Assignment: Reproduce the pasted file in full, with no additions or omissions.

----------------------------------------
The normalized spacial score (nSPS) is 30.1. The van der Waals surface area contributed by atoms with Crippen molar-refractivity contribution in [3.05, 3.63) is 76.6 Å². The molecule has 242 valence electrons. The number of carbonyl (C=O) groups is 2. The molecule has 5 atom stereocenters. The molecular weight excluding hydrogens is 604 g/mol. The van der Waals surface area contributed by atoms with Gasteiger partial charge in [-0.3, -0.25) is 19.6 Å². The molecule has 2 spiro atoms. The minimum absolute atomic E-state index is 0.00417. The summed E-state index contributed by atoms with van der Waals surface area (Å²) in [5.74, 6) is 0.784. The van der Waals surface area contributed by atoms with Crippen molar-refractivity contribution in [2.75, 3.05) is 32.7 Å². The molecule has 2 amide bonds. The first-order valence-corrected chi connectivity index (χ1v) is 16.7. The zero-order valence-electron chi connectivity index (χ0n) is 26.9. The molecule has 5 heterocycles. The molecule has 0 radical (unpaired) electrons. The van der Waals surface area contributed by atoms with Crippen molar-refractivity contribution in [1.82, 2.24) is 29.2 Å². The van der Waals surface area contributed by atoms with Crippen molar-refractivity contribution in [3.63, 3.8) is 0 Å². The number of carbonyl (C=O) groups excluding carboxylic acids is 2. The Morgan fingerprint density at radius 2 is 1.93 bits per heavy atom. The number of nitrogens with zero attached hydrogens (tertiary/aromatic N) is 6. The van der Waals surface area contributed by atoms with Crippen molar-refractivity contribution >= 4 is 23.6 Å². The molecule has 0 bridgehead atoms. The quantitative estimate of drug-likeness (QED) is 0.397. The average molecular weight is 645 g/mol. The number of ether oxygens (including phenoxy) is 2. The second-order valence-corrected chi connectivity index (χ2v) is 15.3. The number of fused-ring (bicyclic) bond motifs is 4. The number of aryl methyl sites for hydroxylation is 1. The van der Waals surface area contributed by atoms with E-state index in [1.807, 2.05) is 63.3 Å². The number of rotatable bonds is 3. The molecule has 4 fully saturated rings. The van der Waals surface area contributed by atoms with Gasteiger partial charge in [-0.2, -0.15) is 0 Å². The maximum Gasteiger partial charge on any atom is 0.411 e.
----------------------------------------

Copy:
The normalized spacial score (nSPS) is 30.1. The van der Waals surface area contributed by atoms with Crippen molar-refractivity contribution in [3.05, 3.63) is 76.6 Å². The molecule has 242 valence electrons. The number of carbonyl (C=O) groups is 2. The molecule has 5 atom stereocenters. The molecular weight excluding hydrogens is 604 g/mol. The van der Waals surface area contributed by atoms with Gasteiger partial charge in [-0.3, -0.25) is 19.6 Å². The molecule has 2 spiro atoms. The minimum absolute atomic E-state index is 0.00417. The summed E-state index contributed by atoms with van der Waals surface area (Å²) in [5.74, 6) is 0.784. The van der Waals surface area contributed by atoms with Crippen molar-refractivity contribution in [2.75, 3.05) is 32.7 Å². The molecule has 2 amide bonds. The first-order valence-corrected chi connectivity index (χ1v) is 16.7. The zero-order valence-electron chi connectivity index (χ0n) is 26.9. The molecule has 5 heterocycles. The molecule has 0 radical (unpaired) electrons. The van der Waals surface area contributed by atoms with Crippen molar-refractivity contribution in [1.82, 2.24) is 29.2 Å². The van der Waals surface area contributed by atoms with Crippen molar-refractivity contribution in [3.63, 3.8) is 0 Å². The number of carbonyl (C=O) groups excluding carboxylic acids is 2. The Morgan fingerprint density at radius 2 is 1.93 bits per heavy atom. The number of nitrogens with zero attached hydrogens (tertiary/aromatic N) is 6. The van der Waals surface area contributed by atoms with Crippen molar-refractivity contribution >= 4 is 23.6 Å². The molecule has 0 bridgehead atoms. The quantitative estimate of drug-likeness (QED) is 0.397. The average molecular weight is 645 g/mol. The number of ether oxygens (including phenoxy) is 2. The second-order valence-corrected chi connectivity index (χ2v) is 15.3. The number of fused-ring (bicyclic) bond motifs is 4. The number of aryl methyl sites for hydroxylation is 1. The van der Waals surface area contributed by atoms with E-state index in [1.807, 2.05) is 63.3 Å². The number of rotatable bonds is 3. The molecule has 4 fully saturated rings. The van der Waals surface area contributed by atoms with Gasteiger partial charge in [-0.2, -0.15) is 0 Å². The maximum Gasteiger partial charge on any atom is 0.411 e.